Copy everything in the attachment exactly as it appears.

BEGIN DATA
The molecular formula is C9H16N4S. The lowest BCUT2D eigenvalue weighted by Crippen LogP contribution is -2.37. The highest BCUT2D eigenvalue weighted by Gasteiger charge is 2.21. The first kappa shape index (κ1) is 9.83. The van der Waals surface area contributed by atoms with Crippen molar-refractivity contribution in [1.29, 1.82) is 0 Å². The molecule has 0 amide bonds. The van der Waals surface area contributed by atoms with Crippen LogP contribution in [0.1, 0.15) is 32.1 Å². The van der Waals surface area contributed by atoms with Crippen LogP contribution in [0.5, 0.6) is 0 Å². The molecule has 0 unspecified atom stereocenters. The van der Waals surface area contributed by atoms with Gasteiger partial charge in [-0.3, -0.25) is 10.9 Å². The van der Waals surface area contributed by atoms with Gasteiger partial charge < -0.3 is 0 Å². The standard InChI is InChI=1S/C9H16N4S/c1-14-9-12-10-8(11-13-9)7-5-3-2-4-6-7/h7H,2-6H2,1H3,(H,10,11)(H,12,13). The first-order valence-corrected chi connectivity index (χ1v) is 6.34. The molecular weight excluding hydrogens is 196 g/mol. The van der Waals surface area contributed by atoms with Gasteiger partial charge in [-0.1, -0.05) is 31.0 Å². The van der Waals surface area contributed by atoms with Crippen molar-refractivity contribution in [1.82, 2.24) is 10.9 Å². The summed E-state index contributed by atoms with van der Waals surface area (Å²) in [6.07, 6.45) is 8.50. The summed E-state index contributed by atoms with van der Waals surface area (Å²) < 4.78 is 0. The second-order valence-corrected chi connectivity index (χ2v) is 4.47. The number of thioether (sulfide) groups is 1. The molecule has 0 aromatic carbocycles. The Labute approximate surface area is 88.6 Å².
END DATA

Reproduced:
The molecular formula is C9H16N4S. The lowest BCUT2D eigenvalue weighted by Crippen LogP contribution is -2.37. The highest BCUT2D eigenvalue weighted by Gasteiger charge is 2.21. The first kappa shape index (κ1) is 9.83. The van der Waals surface area contributed by atoms with Crippen molar-refractivity contribution in [1.29, 1.82) is 0 Å². The molecule has 0 amide bonds. The van der Waals surface area contributed by atoms with Crippen LogP contribution in [0.1, 0.15) is 32.1 Å². The van der Waals surface area contributed by atoms with Crippen LogP contribution in [0.5, 0.6) is 0 Å². The molecule has 0 unspecified atom stereocenters. The van der Waals surface area contributed by atoms with Gasteiger partial charge in [-0.3, -0.25) is 10.9 Å². The van der Waals surface area contributed by atoms with Gasteiger partial charge < -0.3 is 0 Å². The standard InChI is InChI=1S/C9H16N4S/c1-14-9-12-10-8(11-13-9)7-5-3-2-4-6-7/h7H,2-6H2,1H3,(H,10,11)(H,12,13). The first-order valence-corrected chi connectivity index (χ1v) is 6.34. The molecular weight excluding hydrogens is 196 g/mol. The van der Waals surface area contributed by atoms with Gasteiger partial charge in [-0.1, -0.05) is 31.0 Å². The van der Waals surface area contributed by atoms with Crippen molar-refractivity contribution in [1.82, 2.24) is 10.9 Å². The summed E-state index contributed by atoms with van der Waals surface area (Å²) in [6.07, 6.45) is 8.50. The summed E-state index contributed by atoms with van der Waals surface area (Å²) < 4.78 is 0. The second-order valence-corrected chi connectivity index (χ2v) is 4.47. The number of thioether (sulfide) groups is 1. The molecule has 0 aromatic carbocycles. The Labute approximate surface area is 88.6 Å².